In some ways Tenerife reminds me of Crete (with its new motorway slammed along the lowlands between the mountains and the sea, or of Cyprus with its bare mountain steeps and scorched rocks). But here the history is so different. The first people known to have lived here were effectively expunged by the Spanish around the time of Columbus. Only about two hundred of their words were written down. They were blu-eyed, had sheep, goats and dogs and lived mostly in the plentiful scary-looking caves hereabouts. They may have been Berbers - hard to say. The worshipped a goddess who came to them from the sea, and which the devout Spanish renamed Madonnas, setting her up in a church where she held court for a while till the sea took her back. She was quite likely a ship's figurehead washed ashore all those years ago.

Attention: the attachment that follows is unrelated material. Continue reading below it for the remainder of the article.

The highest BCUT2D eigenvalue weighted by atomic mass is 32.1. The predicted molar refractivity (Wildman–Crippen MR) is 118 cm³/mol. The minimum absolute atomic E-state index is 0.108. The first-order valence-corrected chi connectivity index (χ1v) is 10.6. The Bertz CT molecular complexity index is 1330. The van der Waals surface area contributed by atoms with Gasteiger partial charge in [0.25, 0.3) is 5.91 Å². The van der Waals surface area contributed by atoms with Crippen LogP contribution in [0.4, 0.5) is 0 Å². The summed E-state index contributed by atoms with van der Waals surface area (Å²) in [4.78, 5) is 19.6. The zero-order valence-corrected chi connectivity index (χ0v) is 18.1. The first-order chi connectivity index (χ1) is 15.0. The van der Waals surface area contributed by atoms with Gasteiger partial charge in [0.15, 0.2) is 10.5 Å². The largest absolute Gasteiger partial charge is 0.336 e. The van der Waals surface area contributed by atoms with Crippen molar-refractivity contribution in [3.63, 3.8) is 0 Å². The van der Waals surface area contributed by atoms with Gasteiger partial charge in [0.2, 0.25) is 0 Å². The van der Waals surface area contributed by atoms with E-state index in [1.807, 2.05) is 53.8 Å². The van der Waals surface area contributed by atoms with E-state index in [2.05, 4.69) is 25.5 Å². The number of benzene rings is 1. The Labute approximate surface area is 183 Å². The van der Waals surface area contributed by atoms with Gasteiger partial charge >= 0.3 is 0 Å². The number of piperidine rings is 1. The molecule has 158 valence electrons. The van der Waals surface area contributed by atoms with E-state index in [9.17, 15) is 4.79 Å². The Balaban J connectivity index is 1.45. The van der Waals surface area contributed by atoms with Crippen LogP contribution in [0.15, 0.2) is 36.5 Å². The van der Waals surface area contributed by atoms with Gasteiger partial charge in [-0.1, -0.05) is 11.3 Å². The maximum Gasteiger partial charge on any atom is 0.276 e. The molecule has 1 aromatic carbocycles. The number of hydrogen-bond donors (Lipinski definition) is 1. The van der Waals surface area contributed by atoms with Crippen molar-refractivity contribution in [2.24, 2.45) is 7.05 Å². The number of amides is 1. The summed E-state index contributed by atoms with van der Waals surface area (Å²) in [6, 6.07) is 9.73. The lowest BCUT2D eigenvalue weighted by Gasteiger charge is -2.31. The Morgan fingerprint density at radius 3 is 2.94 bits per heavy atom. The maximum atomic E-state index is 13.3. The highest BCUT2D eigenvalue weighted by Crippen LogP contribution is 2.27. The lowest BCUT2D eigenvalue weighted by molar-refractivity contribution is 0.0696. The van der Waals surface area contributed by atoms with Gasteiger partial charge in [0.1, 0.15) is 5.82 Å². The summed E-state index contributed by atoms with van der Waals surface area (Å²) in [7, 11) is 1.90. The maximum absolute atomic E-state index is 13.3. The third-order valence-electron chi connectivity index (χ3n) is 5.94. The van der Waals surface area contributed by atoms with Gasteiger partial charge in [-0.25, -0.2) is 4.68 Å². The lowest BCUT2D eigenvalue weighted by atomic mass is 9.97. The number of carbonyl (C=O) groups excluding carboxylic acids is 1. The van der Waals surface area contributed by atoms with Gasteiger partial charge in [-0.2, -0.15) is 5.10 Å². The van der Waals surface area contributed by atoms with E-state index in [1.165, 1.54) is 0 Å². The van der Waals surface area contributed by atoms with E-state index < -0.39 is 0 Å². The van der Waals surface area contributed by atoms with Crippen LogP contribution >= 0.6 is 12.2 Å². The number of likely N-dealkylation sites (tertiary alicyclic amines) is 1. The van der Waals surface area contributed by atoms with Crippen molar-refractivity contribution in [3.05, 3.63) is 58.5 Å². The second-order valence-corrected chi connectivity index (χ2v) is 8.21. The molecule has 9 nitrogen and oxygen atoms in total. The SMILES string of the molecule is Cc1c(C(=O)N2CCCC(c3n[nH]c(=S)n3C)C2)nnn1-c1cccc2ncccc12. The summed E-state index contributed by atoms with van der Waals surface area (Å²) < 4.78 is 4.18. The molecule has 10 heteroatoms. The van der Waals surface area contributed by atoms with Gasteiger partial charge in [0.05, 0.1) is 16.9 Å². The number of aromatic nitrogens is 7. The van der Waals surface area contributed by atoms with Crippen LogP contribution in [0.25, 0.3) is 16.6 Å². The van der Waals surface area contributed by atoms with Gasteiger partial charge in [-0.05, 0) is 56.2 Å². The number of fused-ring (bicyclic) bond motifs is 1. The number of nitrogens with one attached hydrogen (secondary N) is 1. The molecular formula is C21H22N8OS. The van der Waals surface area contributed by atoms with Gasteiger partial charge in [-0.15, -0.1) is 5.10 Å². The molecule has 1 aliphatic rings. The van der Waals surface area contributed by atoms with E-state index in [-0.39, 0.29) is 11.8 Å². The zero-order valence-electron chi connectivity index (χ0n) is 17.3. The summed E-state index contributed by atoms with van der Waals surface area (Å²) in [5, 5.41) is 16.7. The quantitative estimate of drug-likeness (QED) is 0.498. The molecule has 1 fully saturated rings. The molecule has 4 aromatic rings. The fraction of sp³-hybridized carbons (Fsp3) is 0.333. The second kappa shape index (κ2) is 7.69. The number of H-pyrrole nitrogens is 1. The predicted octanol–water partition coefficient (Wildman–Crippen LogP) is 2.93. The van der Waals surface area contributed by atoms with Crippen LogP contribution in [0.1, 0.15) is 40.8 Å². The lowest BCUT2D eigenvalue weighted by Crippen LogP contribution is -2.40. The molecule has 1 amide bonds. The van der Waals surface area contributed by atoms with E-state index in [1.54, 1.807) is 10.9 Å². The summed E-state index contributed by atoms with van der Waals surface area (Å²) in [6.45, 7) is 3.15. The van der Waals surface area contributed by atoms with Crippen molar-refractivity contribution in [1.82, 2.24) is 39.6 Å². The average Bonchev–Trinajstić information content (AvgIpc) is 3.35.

After yesterday's superb sights in the far east of the island, we will head north, back up into the forested mountains, away from this grasping, concrete, faked-up suburbia in the south. We have had breakfast of rye bread, lovely hard goat's cheese, croissant and fresh orange juice. The sun is up and getting hot.